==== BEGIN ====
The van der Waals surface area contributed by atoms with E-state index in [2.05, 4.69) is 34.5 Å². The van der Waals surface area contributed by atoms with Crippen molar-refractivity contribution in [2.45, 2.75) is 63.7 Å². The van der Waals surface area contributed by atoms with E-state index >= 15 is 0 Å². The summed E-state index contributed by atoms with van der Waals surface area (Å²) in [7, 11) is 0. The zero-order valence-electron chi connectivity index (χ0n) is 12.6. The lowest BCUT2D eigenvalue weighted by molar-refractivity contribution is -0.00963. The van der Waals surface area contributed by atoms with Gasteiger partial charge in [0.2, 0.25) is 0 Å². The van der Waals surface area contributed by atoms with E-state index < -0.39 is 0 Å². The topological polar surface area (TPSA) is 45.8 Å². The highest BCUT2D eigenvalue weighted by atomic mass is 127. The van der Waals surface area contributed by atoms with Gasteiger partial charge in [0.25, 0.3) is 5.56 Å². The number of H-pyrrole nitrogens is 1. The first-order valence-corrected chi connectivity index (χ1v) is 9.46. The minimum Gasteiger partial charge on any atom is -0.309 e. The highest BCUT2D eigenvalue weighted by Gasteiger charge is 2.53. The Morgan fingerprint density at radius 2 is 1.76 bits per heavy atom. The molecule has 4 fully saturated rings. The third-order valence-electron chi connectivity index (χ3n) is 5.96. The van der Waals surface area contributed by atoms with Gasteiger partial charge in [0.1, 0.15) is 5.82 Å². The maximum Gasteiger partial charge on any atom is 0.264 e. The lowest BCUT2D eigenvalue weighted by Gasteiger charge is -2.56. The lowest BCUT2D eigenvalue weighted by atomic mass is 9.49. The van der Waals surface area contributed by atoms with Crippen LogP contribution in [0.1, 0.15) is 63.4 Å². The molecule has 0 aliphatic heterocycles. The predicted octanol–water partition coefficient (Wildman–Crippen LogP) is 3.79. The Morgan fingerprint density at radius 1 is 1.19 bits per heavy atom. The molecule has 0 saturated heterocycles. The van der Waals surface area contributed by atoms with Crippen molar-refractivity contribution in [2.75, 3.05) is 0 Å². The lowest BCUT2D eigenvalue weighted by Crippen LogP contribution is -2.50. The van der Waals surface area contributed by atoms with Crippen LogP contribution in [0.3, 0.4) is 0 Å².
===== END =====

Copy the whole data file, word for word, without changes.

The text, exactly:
The van der Waals surface area contributed by atoms with E-state index in [2.05, 4.69) is 34.5 Å². The van der Waals surface area contributed by atoms with Crippen molar-refractivity contribution in [2.45, 2.75) is 63.7 Å². The van der Waals surface area contributed by atoms with E-state index >= 15 is 0 Å². The summed E-state index contributed by atoms with van der Waals surface area (Å²) in [7, 11) is 0. The zero-order valence-electron chi connectivity index (χ0n) is 12.6. The lowest BCUT2D eigenvalue weighted by molar-refractivity contribution is -0.00963. The van der Waals surface area contributed by atoms with Gasteiger partial charge in [0.2, 0.25) is 0 Å². The van der Waals surface area contributed by atoms with E-state index < -0.39 is 0 Å². The topological polar surface area (TPSA) is 45.8 Å². The highest BCUT2D eigenvalue weighted by atomic mass is 127. The van der Waals surface area contributed by atoms with Gasteiger partial charge in [0.25, 0.3) is 5.56 Å². The number of H-pyrrole nitrogens is 1. The first-order valence-corrected chi connectivity index (χ1v) is 9.46. The minimum Gasteiger partial charge on any atom is -0.309 e. The highest BCUT2D eigenvalue weighted by Gasteiger charge is 2.53. The Morgan fingerprint density at radius 2 is 1.76 bits per heavy atom. The molecule has 4 fully saturated rings. The third-order valence-electron chi connectivity index (χ3n) is 5.96. The van der Waals surface area contributed by atoms with Gasteiger partial charge in [0.1, 0.15) is 5.82 Å². The maximum Gasteiger partial charge on any atom is 0.264 e. The lowest BCUT2D eigenvalue weighted by Gasteiger charge is -2.56. The lowest BCUT2D eigenvalue weighted by atomic mass is 9.49. The van der Waals surface area contributed by atoms with Crippen LogP contribution in [0.1, 0.15) is 63.4 Å². The molecule has 0 aliphatic heterocycles. The predicted octanol–water partition coefficient (Wildman–Crippen LogP) is 3.79. The Morgan fingerprint density at radius 1 is 1.19 bits per heavy atom. The molecule has 0 saturated heterocycles. The van der Waals surface area contributed by atoms with Crippen molar-refractivity contribution in [2.75, 3.05) is 0 Å². The lowest BCUT2D eigenvalue weighted by Crippen LogP contribution is -2.50. The van der Waals surface area contributed by atoms with Crippen LogP contribution in [0.3, 0.4) is 0 Å².